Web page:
Consistency in public policy is hard to come by because
special interests, ideology, and ignorance of issues (manipulated by lobbyists
and other interested parties) all collide and compete for life in the cosmic
swirl of the legislative process. There is a distinct lack of consistency
around education policy in the competing budgets drafted by the Ohio House and
Senate that could be remedied if each body could focus their proposals around
issues of performance.
In their version of the state budget (HB 153), the Ohio
House put forth legislative language on teacher effectiveness that is some of
the most progressive in the country. (See op-ed above for details).
The House language is right per teacher effectiveness
because it focused squarely on performance. Unfortunately, the House got
charters wrong because it focused on everything but performance and
accountability. In short, the House version of HB 153 would make it easier for
for-profit school operators to function without oversight. It would neuter both
governing boards and authorizers of their oversight responsibilities and
authority and give operators carte blanche authority over virtually all school
decisions. Further, it would exempt these schools from compliance with
accountability requirements like annual testing. In short, the House would
create a new class of schools – corporate private schools funded directly by
the state and free of all state accountability requirements. Under this new corporate
school model student performance would matter not one iota, nor could it even
be measured and reported.
The Senate took the budget language it received from the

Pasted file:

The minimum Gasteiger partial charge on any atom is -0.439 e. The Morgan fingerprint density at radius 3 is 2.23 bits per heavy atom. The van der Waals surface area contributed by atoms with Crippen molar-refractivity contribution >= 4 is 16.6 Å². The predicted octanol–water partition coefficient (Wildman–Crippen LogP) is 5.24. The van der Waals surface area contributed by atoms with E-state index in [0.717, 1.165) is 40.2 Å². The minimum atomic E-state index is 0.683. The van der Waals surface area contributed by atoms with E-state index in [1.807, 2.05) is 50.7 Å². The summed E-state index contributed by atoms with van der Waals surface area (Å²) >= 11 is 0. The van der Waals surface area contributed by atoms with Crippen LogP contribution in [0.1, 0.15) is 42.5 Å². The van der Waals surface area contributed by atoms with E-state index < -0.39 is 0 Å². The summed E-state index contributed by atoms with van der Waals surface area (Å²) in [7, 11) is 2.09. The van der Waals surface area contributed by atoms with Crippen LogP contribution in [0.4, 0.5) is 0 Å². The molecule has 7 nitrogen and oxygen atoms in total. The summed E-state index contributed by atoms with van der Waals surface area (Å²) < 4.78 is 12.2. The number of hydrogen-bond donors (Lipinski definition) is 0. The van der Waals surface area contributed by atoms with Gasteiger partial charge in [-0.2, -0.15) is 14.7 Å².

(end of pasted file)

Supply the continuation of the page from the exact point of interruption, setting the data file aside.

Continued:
House and sought to fix it by purging the parts that dismantled anything to do
with charter school performance. Further, it built on Governor’s Kasich initial
budget proposals that tried to find a balance between expanding school choice
and ensuring that both charter schools and their authorizers are ultimately
held accountable for their performance. The Senate language sets performance
expectations for authorizers to open new schools. Specifically, a new school
can be opened only if at least 80 percent of its current portfolio of schools
does not rank in the bottom five percent of schools for academic performance.
Charter schools, by their very definition, enter into a
performance contract (a charter) with a sponsoring organization that acts as a
quality control agent. If the school fails to live up to its contract, its
sponsor can revoke the charter or choose not to renew it. The Senate version of
HB153 would maintain and strengthen the charter model in Ohio because it
focuses on performance and pressures sponsors to do more about it.
But, while the Senate got charter schools right it got the
teacher effectiveness language wrong because it deleted it entirely from the
budget. If the House language doesn’t make it back into HB 153 then Ohio’s law
defaults back to teacher effectiveness being equated with meaningless inputs
like paper credentials, certificates and length of service rather than actual
classroom performance and impact on student achievement. As with charters in
the House, it looks as if politics trumped matters of performance when it came
to Senate decision making per the issue of teacher effectiveness.
The current budget situation is messy. It somehow has to be
resolved between now and the end of the month when the budget is to be
finalized and signed into law by Governor Kasich. Most of the heavy lifting is
apt to take place in conference committee. If members can focus on issues of
performance above issues of politics it would give Ohio not only consistent and
fair education policy, but policy that would make Ohio a leader in the move
towards performance-based public education.
version of this article originally appeared on Fordham’s blog, Flypaper.